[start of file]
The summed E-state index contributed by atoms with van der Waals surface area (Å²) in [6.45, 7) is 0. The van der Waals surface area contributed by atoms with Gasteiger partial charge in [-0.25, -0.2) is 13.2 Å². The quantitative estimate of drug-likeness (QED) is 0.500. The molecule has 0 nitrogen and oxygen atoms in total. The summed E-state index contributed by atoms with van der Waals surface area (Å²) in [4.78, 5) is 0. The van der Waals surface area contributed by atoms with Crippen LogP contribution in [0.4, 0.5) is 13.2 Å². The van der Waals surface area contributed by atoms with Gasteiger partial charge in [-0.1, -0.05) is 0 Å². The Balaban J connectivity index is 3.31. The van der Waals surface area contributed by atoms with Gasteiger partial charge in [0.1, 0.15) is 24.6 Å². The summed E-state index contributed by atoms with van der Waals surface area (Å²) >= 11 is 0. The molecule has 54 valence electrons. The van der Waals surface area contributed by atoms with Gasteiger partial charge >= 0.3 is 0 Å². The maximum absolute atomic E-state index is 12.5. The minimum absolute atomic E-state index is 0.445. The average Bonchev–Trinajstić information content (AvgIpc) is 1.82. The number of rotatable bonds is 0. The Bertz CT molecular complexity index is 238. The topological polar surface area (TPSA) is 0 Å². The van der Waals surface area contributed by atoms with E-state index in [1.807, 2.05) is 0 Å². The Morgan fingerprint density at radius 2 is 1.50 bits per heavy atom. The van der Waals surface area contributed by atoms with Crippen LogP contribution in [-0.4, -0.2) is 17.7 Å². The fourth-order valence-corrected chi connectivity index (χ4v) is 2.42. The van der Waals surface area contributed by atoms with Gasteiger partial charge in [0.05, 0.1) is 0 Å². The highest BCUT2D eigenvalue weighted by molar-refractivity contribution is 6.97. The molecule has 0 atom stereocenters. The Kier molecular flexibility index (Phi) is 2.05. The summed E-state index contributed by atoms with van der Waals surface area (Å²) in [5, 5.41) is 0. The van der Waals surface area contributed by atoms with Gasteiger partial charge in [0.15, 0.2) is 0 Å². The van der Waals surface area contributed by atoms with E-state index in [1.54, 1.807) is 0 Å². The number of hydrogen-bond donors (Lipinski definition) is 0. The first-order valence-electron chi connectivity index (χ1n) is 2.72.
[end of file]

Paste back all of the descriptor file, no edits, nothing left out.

The summed E-state index contributed by atoms with van der Waals surface area (Å²) in [6.45, 7) is 0. The van der Waals surface area contributed by atoms with Gasteiger partial charge in [-0.25, -0.2) is 13.2 Å². The quantitative estimate of drug-likeness (QED) is 0.500. The molecule has 0 nitrogen and oxygen atoms in total. The summed E-state index contributed by atoms with van der Waals surface area (Å²) in [4.78, 5) is 0. The van der Waals surface area contributed by atoms with Crippen LogP contribution in [0.4, 0.5) is 13.2 Å². The van der Waals surface area contributed by atoms with Gasteiger partial charge in [-0.1, -0.05) is 0 Å². The Balaban J connectivity index is 3.31. The van der Waals surface area contributed by atoms with Gasteiger partial charge in [0.1, 0.15) is 24.6 Å². The summed E-state index contributed by atoms with van der Waals surface area (Å²) >= 11 is 0. The molecule has 54 valence electrons. The van der Waals surface area contributed by atoms with Gasteiger partial charge >= 0.3 is 0 Å². The maximum absolute atomic E-state index is 12.5. The minimum absolute atomic E-state index is 0.445. The average Bonchev–Trinajstić information content (AvgIpc) is 1.82. The number of rotatable bonds is 0. The Bertz CT molecular complexity index is 238. The topological polar surface area (TPSA) is 0 Å². The van der Waals surface area contributed by atoms with E-state index in [1.807, 2.05) is 0 Å². The Morgan fingerprint density at radius 2 is 1.50 bits per heavy atom. The van der Waals surface area contributed by atoms with Crippen LogP contribution in [-0.4, -0.2) is 17.7 Å². The fourth-order valence-corrected chi connectivity index (χ4v) is 2.42. The van der Waals surface area contributed by atoms with Gasteiger partial charge in [0.05, 0.1) is 0 Å². The highest BCUT2D eigenvalue weighted by molar-refractivity contribution is 6.97. The molecule has 0 atom stereocenters. The Kier molecular flexibility index (Phi) is 2.05. The summed E-state index contributed by atoms with van der Waals surface area (Å²) in [5, 5.41) is 0. The van der Waals surface area contributed by atoms with Gasteiger partial charge in [0.15, 0.2) is 0 Å². The van der Waals surface area contributed by atoms with E-state index in [1.54, 1.807) is 0 Å². The number of hydrogen-bond donors (Lipinski definition) is 0. The first-order valence-electron chi connectivity index (χ1n) is 2.72.